Bill to empower MPs is proof the public can sway legislation, says Chong

His zigzag journey has lasted more than a year, but Michael Chong is about to cross one critical finish line in his bid to rebalance power between MPs and party leaders.

OTTAWA — His zigzag journey has lasted more than a year, but Michael Chong is about to cross one critical finish line in his bid to rebalance power between MPs and party leaders.

The Conservative MP’s bill, known as Reform Act 2014, is poised to pass the House of Commons today during a third-reading vote.

It has been through hours of debate, amendments, and plenty of negotiations behind the scenes with colleagues from all parties.

If passed, it would give MPs the power to trigger leadership reviews, suspend and reinstate caucus colleagues, and to select their own caucus chairs.

Chong credits average Canadians with helping to give the bill the traction it needed — something he says the public has the power to do with any piece of legislation.

The bill would also remove the power of a party leader within the Canada Elections Act to approve election candidates. Individual parties would determine how candidates would be approved, with the option of leaving that power with the leader.

“Change is never easy, and there is and was great institutional resistance to any change, especially changes of this sort which really strike at the heart of the balance of power in Ottawa,” he said in an interview.

“I don’t think this bill would have gotten this far without the support of thousands of Canadians who emailed, who wrote, who called their MPs and encouraged them to support this bill.”

While the legislation lays out models for how the new powers would be implemented, Chong has agreed to amendments that would leave each caucus to choose the system they wanted after each election. A particular caucus could even vote to leave such powers with the leader.

“I don’t expect that all the rules will be adopted all at once, but in the long run, party caucuses will democratize themselves and empower themselves,” Chong said.

Ever cautious when he talks about his legislative baby, Chong notes that should the bill pass, it will still need Senate approval before the House rises in June. Chong says he has just started to meet with senators to talk over his legislation.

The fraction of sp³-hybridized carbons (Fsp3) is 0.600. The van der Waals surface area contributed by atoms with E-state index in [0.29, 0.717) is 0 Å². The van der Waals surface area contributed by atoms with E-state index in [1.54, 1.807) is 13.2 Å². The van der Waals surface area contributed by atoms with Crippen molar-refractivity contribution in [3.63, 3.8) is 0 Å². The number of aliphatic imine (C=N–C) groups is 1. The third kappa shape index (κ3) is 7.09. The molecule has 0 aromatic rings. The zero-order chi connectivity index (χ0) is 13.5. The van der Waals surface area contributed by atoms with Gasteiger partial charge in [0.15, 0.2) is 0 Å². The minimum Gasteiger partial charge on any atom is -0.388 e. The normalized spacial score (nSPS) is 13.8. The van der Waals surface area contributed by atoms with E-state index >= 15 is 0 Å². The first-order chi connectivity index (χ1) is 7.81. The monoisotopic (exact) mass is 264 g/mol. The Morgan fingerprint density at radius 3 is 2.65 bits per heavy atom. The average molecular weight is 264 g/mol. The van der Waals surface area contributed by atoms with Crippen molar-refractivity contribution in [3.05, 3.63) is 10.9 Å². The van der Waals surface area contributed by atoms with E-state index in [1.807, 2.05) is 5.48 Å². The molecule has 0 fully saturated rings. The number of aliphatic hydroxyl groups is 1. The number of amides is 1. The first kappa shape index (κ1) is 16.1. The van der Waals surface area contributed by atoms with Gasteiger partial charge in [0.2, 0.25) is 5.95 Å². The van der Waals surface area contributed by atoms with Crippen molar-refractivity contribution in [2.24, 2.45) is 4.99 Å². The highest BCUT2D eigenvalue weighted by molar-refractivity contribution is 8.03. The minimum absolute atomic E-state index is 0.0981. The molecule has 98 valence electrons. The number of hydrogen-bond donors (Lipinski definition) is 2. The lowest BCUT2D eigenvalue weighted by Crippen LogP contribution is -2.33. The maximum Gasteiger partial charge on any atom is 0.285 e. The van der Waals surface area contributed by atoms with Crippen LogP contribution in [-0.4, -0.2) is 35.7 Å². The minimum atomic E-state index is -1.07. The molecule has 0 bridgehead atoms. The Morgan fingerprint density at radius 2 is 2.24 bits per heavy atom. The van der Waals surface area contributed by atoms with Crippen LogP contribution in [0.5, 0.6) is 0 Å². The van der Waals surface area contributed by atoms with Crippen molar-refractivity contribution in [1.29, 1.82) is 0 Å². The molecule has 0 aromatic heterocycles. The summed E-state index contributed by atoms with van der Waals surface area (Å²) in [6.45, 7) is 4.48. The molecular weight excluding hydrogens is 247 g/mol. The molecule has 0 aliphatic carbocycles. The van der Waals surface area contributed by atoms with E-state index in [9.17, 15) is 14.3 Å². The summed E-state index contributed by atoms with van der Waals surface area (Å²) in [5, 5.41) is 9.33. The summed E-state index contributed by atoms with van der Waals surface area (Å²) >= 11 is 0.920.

“This bill is a democratic reform bill, it concerns the House of Commons, and its caucuses, and how those caucuses will govern themselves and how the House of Commons will elect its members,” said Chong.

“While the Senate needs to review the bill, I also hope they respect the wishes of the House in governing itself and electing its members.”

Just Posted

Liberal MPs won’t empower themselves to turf Trudeau, control caucus membership

OTTAWA — Liberal backbenchers declined Wednesday to give themselves the power to… Continue reading

Witness describes explosion from B.C. plane crash, multiple fatalities confirmed

GABRIOLA ISLAND, B.C. — A plane that one witness describes as crashing… Continue reading

New Zealand volcano vents steam, death toll now at 16

WHAKATANE, New Zealand — New Zealand medical staff were continuing to work… Continue reading

Jersey City’s mayor says gunmen targeted kosher market

JERSEY CITY, N.J. — The gunmen in a furious firefight that left… Continue reading

Red Deer’s Dream Centre for addictions treatment is approved on appeal

Several conditions are attached to the approval

Your community calendar

Friday The Annual Old-Fashioned Country Christmas is being held Dec. 13 at… Continue reading

Liberal MPs won’t empower themselves to turf Trudeau, control caucus membership

OTTAWA — Liberal backbenchers declined Wednesday to give themselves the power to… Continue reading

Red Deer’s Carter O’Donnell on CFL and NFL radar

Just the other week, Carter O’Donnell’s phone rang. Not unusual, until he… Continue reading

Witness describes explosion from B.C. plane crash, multiple fatalities confirmed

GABRIOLA ISLAND, B.C. — A plane that one witness describes as crashing… Continue reading

New Zealand volcano vents steam, death toll now at 16

WHAKATANE, New Zealand — New Zealand medical staff were continuing to work… Continue reading

Bill to ratify new North American trade deal coming in short order: Trudeau

OTTAWA — Opposition parties’ public fretting over aspects of the newly revised… Continue reading

Jersey City’s mayor says gunmen targeted kosher market

JERSEY CITY, N.J. — The gunmen in a furious firefight that left… Continue reading

Canadians spent $908M at cannabis stores since legalization, StatCan says

OTTAWA — Canadians spent about $908 million on non-medical cannabis in the… Continue reading

Most Read